December 18, 1999 Web posted at: 11:08 p.m. EST (0408 GMT)
After 2 years, tree-sitting woman descends, claiming victory
>From staff and wire reports
STAFFORD, California (AP) -- Environmental activist Julia "Butterfly" Hill
is claiming victory in her battle to save the 600-year-old redwood that was
her home for more than two years.
Hill ended her tree-sitting protest Saturday, lowering herself from her
perch 18 stories high in the branches of the redwood she called Luna.
"I understand to some people, I'm just a dirty, tree-hugging hippie, but I
can't imagine being able to take a chain saw to something like this," Hill
said shortly after kneeling and kissing the ground at the tree's massive
Several activists, friends and supporters were on hand to congratulate Hill
with hugs and kisses.
Hill climbed the tree on December 10, 1997, to protest logging. She thought
then that she might stay a month, but she didn't come down for 738 days.
The protest ended with environmentalists agreeing to pay the property
owners, Pacific Lumber Co., $50,000 for the redwood and a surrounding
buffer zone. The company is expected to donate the money to Humboldt State
University for forestry research programs.
"It was so cold and wet this morning," Hill said. "I had to laugh, because
I was so thankful that I don't have to sit through another winter."
The weather was one reason Pacific Lumber said it had struck a deal with
"I think the key part of our reaching this decision is her own safety,"
said John Campbell of Pacific Lumber. "She has been up there for two years.
We're approaching another severe winter. We're concerned about her health
and welfare, as we have been from the very beginning," he said.
Hill said, "There is no way to be in the presence of these ancient beings
and not be affected. There's something more than a profit, and that's life."
Company seeks to move forward with harvesting
In a statement, Pacific Lumber said it agreed to the deal with Hill "in an
effort to end a community controversy and concentrate ... efforts upon
implementing a viable harvesting program" under the terms of the Headwaters
Agreement reached among the company and the state and federal governments.
The region where the tree is located has been the site of numerous logging
protests focusing on the Headwaters Forest Complex, a 94-square mile area
that includes thousands of acres of ancient redwoods.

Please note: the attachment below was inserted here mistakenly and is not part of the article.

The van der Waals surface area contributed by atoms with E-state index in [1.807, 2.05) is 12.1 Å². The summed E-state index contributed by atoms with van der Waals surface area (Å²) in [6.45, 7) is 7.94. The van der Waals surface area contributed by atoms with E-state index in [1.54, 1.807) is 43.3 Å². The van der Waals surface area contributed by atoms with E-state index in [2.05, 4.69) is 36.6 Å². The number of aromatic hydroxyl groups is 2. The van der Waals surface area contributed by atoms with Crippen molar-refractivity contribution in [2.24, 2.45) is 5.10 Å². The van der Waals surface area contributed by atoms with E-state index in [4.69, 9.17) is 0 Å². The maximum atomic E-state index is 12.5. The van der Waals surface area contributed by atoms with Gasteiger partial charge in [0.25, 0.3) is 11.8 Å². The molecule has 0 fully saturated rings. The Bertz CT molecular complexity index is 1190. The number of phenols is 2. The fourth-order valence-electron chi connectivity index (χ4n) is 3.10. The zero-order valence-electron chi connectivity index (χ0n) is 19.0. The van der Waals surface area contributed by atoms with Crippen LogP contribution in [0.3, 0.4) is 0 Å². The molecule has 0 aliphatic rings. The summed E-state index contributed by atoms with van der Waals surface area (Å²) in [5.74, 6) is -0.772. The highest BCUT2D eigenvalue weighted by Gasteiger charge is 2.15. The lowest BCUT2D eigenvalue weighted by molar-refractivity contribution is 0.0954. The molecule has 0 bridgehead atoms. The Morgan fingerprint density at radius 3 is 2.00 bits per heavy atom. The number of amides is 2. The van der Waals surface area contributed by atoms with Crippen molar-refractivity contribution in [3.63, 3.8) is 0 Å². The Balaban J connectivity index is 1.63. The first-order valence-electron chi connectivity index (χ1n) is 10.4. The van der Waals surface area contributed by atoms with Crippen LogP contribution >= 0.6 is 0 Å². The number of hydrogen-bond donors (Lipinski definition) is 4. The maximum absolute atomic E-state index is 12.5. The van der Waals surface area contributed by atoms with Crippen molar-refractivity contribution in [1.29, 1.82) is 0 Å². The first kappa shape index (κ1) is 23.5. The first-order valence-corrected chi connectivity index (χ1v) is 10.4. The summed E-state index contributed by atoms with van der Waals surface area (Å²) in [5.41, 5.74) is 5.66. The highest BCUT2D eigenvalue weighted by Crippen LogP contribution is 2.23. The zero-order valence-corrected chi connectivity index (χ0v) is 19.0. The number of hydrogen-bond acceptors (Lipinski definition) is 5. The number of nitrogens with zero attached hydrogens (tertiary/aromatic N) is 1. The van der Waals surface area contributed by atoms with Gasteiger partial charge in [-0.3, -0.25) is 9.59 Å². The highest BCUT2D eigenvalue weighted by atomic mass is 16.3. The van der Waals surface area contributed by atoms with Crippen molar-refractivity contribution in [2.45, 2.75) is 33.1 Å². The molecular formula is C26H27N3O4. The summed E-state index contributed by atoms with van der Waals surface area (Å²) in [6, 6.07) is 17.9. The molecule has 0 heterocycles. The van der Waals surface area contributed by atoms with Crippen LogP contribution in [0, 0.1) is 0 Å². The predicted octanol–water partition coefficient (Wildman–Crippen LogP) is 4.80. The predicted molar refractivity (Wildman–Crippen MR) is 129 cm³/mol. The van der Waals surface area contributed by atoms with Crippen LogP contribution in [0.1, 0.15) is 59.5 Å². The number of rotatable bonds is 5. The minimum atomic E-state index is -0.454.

In March, Pacific Lumber, the state of California and the federal
government signed the agreement to turn about 10,000 acres of the forest,
including nearly 5,000 acres of redwoods, into a public preserve.
State and federal officials agreed to pay $480 million to Pacific Lumber's
parent company, MAXXAM Inc., owner of the Headwaters Forest, in an effort
to save it from logging.
Environmentalists protested the deal, claiming it offered too much money
for too few trees and failed to protect other so- called "old growth"
Pacific Lumber was to go ahead with logging in other areas under a habitat
conservation plan intended to save both jobs and endangered forest.
Tree sitting had its ups and downs
Hill was supported during her protest by a group of fellow activists who
appeared at the base of the tree almost nightly. They brought food and
other necessities, which she would reel up by bucket to her treehouse.
In the 6-foot by 8-foot treehouse, Hill spent her days reading, writing
poetry and cooking vegetarian food. She kept fit by climbing the tree's
massive, spreading branches.
The treehouse had no outhouse, and Hill said many people asked how she
adapted to that. According to Hill, she sent her refuse down in a bucket,
and her supporters hauled it away.
But Hill was not totally removed from civilization. Sometimes members of
her group would climb up to visit her. And she had a cellular phone, which
she used to communicate her protest to media around the world.
Her celebrity grew. TV crews traveled from Germany, Israel and England for
tree-top interviews with Hill, and she received supportive visits from
musicians Bonnie Raitt and Joan Baez.
Hill, who's 25, said she hasn't decided what to do next in life, although
she said her experience encouraged her to continue to perform works of
Correspondent Don Knapp, The Associated Press and Reuters contributed to
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